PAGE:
James Henry Dray was born in Ireland, county Kilkenny, a son of Andrew and Bridget O’Hara Dray. James was a cabinetmaker by trade. The family came to this area and was active in St. Patrick’s Catholic Church. He and his wife settled in the little house across the main street from the firehouse. James married Mary Mahoney. They had two children, Andrew and Helena.
He was known as Jimmy and was well known in the small community. He was a jolly, witty, easygoing man who worked on all sorts of jobs with a witty remark to go with each one. He built the wooden fence around the front of his place and had a sign on it saying he did saw-filing and his wife took in washing and ironing. It seemed every time the town or state worked on the road by the house they took a little bit of the land and built the road higher so that little by little the house was almost in a hollow.
Jimmy kept some animals on his small lot. His pigpen was out in the back. As his lot was small, he built the pigpen so it actually hung out over the river. Made easy cleaning. It would never be approved today.
As time went by, he found it needed shingling, but how could he shingle it when it had no land to build staging on? After some thought he figured it out. It was a small building. He got inside and took off one of the boards on the riverside roof. Then he built a small stage inside and, standing on that and bending over toward the eaves, he was able to work up to the open space. Then he put the board back and shingled the remainder from the roof on the other side. When asked how he accomplished the shingling he replied: “Shingled it from the inside, outside, and upside down.” Then he laughed. But that was exactly what he had done.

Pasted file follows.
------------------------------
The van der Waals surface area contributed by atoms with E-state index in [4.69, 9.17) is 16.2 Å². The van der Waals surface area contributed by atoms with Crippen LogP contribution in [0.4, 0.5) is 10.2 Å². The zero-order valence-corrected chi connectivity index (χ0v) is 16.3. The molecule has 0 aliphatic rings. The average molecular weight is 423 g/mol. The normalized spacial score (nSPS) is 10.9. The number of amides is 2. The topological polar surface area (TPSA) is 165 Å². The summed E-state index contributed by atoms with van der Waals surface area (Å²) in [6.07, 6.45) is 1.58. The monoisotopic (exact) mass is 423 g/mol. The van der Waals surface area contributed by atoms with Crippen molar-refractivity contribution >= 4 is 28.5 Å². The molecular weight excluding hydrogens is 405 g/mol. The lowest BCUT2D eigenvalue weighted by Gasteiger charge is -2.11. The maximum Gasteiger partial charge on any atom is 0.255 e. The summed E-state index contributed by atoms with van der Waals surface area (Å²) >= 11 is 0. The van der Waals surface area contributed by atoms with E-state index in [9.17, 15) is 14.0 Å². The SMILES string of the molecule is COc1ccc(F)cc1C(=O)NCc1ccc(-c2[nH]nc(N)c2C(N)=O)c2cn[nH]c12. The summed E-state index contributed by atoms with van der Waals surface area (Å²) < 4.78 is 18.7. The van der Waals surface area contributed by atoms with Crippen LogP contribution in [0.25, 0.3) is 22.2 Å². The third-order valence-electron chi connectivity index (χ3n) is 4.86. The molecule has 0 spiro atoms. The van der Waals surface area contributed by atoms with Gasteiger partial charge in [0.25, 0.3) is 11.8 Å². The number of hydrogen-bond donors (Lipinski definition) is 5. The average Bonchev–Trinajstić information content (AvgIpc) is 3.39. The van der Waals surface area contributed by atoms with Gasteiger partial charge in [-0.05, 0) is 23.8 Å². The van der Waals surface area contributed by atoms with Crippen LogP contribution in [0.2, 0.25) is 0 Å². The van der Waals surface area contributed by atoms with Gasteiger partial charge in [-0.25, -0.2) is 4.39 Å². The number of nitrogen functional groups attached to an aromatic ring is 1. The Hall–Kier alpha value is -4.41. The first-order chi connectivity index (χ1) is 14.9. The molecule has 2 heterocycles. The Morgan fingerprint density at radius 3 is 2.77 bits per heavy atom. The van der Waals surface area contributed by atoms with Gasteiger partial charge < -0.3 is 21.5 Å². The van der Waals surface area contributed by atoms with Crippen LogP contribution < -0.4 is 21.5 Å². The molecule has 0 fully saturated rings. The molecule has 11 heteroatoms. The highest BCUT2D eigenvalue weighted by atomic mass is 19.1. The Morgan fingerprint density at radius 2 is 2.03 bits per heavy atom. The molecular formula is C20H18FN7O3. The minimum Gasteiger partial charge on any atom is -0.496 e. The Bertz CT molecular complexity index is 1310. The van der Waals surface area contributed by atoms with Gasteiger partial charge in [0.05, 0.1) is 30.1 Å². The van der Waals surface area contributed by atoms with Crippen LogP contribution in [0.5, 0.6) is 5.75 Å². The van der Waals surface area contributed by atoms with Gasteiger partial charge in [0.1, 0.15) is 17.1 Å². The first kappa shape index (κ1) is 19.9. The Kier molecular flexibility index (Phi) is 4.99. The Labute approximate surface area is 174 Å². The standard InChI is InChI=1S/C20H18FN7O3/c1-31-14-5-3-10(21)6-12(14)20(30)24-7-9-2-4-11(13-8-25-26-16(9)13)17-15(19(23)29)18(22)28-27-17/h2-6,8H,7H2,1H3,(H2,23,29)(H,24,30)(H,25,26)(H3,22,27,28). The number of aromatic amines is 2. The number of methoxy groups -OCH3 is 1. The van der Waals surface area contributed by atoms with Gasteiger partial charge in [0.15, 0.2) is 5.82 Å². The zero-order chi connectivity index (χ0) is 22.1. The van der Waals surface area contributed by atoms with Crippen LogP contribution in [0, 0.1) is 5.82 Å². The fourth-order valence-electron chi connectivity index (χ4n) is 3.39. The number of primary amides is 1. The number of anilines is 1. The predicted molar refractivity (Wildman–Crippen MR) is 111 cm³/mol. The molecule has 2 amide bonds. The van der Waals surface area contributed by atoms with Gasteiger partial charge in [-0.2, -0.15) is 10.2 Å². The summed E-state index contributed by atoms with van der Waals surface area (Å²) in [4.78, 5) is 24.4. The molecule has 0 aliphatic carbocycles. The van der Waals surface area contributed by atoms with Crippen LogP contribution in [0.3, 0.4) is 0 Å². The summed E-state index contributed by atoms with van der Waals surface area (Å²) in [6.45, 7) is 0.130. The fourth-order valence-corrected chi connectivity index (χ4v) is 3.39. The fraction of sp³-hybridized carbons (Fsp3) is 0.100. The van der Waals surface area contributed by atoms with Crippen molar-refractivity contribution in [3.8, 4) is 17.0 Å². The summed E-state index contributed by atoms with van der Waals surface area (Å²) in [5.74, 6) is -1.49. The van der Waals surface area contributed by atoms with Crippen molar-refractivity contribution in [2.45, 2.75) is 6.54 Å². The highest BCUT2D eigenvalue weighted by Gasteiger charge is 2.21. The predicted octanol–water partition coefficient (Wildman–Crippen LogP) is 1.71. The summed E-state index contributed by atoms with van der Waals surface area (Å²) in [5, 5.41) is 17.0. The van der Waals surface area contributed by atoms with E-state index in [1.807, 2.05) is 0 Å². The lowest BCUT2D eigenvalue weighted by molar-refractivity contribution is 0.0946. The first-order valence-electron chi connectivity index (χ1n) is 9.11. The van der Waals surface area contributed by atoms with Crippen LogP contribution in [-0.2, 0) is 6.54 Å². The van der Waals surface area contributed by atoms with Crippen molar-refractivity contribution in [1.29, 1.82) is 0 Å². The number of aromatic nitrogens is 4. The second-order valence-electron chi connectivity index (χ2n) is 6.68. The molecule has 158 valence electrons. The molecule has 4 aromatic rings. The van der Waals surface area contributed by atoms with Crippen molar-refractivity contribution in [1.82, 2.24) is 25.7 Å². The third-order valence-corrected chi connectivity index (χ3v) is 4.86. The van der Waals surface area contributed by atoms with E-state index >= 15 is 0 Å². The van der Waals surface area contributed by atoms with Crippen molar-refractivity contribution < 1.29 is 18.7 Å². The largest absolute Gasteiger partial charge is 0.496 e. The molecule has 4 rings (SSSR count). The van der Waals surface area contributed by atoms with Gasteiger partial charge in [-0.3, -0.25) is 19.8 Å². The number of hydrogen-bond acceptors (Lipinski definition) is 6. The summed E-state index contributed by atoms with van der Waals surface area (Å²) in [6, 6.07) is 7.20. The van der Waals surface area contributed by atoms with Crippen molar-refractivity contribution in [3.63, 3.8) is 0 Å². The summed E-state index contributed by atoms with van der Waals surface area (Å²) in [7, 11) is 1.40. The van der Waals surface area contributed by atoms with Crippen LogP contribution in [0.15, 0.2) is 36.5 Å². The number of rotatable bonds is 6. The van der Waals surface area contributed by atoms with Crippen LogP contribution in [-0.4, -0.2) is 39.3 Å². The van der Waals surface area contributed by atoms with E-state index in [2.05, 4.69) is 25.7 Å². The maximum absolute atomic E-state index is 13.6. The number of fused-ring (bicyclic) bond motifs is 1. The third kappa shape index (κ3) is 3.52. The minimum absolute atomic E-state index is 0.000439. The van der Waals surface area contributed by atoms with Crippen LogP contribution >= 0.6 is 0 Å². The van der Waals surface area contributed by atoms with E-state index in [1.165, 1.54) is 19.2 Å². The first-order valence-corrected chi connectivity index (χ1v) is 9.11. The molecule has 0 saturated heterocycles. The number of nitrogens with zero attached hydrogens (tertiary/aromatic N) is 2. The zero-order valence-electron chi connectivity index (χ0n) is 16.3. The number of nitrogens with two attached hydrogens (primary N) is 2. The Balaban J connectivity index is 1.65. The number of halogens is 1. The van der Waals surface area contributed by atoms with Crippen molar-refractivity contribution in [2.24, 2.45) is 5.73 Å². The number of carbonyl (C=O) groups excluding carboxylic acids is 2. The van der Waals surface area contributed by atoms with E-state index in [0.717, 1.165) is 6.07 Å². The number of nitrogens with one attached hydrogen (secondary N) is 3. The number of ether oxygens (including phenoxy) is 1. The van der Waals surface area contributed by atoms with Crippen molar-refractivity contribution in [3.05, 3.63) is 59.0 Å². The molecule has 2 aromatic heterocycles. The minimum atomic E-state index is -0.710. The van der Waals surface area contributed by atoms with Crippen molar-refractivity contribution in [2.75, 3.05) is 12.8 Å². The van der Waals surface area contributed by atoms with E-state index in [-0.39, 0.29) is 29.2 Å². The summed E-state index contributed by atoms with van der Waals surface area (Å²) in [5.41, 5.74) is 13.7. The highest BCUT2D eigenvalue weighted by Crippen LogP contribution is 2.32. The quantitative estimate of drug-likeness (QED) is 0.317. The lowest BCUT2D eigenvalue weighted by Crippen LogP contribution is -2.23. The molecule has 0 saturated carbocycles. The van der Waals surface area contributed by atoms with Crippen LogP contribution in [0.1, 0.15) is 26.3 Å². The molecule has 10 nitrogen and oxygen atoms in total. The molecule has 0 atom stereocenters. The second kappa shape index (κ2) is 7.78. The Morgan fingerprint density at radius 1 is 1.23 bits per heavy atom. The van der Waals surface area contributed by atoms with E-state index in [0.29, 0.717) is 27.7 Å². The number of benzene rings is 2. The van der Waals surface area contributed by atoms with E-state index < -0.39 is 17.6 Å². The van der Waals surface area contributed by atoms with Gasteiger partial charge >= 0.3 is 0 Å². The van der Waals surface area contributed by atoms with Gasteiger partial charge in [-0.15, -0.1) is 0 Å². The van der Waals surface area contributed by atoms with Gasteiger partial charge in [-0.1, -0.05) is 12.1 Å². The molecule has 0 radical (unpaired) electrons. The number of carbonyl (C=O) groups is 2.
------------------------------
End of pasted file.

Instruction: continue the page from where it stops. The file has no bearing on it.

Jimmy was a lovable character and folks liked to talk with him about his life in Ireland and watch him do the reels and jigs native to it. He enjoyed the music and loved to oblige. It seems one of the meeting places in the long winter evenings was the John Clifford store.
As much of my information on James Dray comes from Harold Castner, of Damariscotta, I strongly suspect this store was the J.L. Clifford (John Land Clifford) store in the picture. In the evening people would gather there and Castner remembered that someone would occasionally produce an accordion and get Jimmy to step out in his Irish reels and jigs.
After James and Mary died, Andrew and Helena continued to live in the little house. Neither married. He was active around town but she was a recluse. Andrew died in 1948 and Helena was not able to live alone. The house was sold.
When the state built the new bridge between Newcastle and Damariscotta, they widened the road though the village and tore down or moved many of the houses there. The Dray house was moved to Mills Road.
This story is told in my book “History Tales of Newcastle, Maine,” beginning on page 382.